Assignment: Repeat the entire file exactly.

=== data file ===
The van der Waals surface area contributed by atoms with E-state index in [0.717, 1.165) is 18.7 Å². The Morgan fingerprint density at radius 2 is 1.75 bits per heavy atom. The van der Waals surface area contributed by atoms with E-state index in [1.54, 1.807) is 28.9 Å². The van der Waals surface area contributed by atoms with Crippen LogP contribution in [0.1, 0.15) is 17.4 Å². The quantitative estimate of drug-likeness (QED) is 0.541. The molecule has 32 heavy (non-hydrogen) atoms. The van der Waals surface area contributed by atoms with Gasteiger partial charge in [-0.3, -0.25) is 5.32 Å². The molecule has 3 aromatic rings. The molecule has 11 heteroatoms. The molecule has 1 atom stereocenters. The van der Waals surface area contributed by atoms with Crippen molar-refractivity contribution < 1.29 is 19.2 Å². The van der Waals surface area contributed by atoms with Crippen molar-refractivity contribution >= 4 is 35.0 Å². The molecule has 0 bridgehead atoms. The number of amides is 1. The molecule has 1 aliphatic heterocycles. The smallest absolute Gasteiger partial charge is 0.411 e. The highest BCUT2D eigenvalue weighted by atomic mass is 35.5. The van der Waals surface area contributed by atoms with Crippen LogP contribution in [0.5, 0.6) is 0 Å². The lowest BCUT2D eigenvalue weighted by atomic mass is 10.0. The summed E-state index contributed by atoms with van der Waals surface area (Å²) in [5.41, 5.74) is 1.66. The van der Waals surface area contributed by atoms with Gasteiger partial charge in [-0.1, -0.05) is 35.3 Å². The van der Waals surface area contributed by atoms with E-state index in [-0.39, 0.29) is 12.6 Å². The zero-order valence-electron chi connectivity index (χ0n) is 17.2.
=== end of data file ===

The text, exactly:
The van der Waals surface area contributed by atoms with E-state index in [0.717, 1.165) is 18.7 Å². The Morgan fingerprint density at radius 2 is 1.75 bits per heavy atom. The van der Waals surface area contributed by atoms with E-state index in [1.54, 1.807) is 28.9 Å². The van der Waals surface area contributed by atoms with Crippen LogP contribution in [0.1, 0.15) is 17.4 Å². The quantitative estimate of drug-likeness (QED) is 0.541. The molecule has 32 heavy (non-hydrogen) atoms. The van der Waals surface area contributed by atoms with Gasteiger partial charge in [-0.3, -0.25) is 5.32 Å². The molecule has 3 aromatic rings. The molecule has 11 heteroatoms. The molecule has 1 atom stereocenters. The van der Waals surface area contributed by atoms with Crippen molar-refractivity contribution < 1.29 is 19.2 Å². The van der Waals surface area contributed by atoms with Crippen molar-refractivity contribution >= 4 is 35.0 Å². The molecule has 0 bridgehead atoms. The number of amides is 1. The molecule has 1 aliphatic heterocycles. The smallest absolute Gasteiger partial charge is 0.411 e. The highest BCUT2D eigenvalue weighted by atomic mass is 35.5. The van der Waals surface area contributed by atoms with Crippen LogP contribution in [0.5, 0.6) is 0 Å². The lowest BCUT2D eigenvalue weighted by atomic mass is 10.0. The summed E-state index contributed by atoms with van der Waals surface area (Å²) in [5.41, 5.74) is 1.66. The van der Waals surface area contributed by atoms with Gasteiger partial charge in [-0.1, -0.05) is 35.3 Å². The van der Waals surface area contributed by atoms with E-state index in [-0.39, 0.29) is 12.6 Å². The zero-order valence-electron chi connectivity index (χ0n) is 17.2.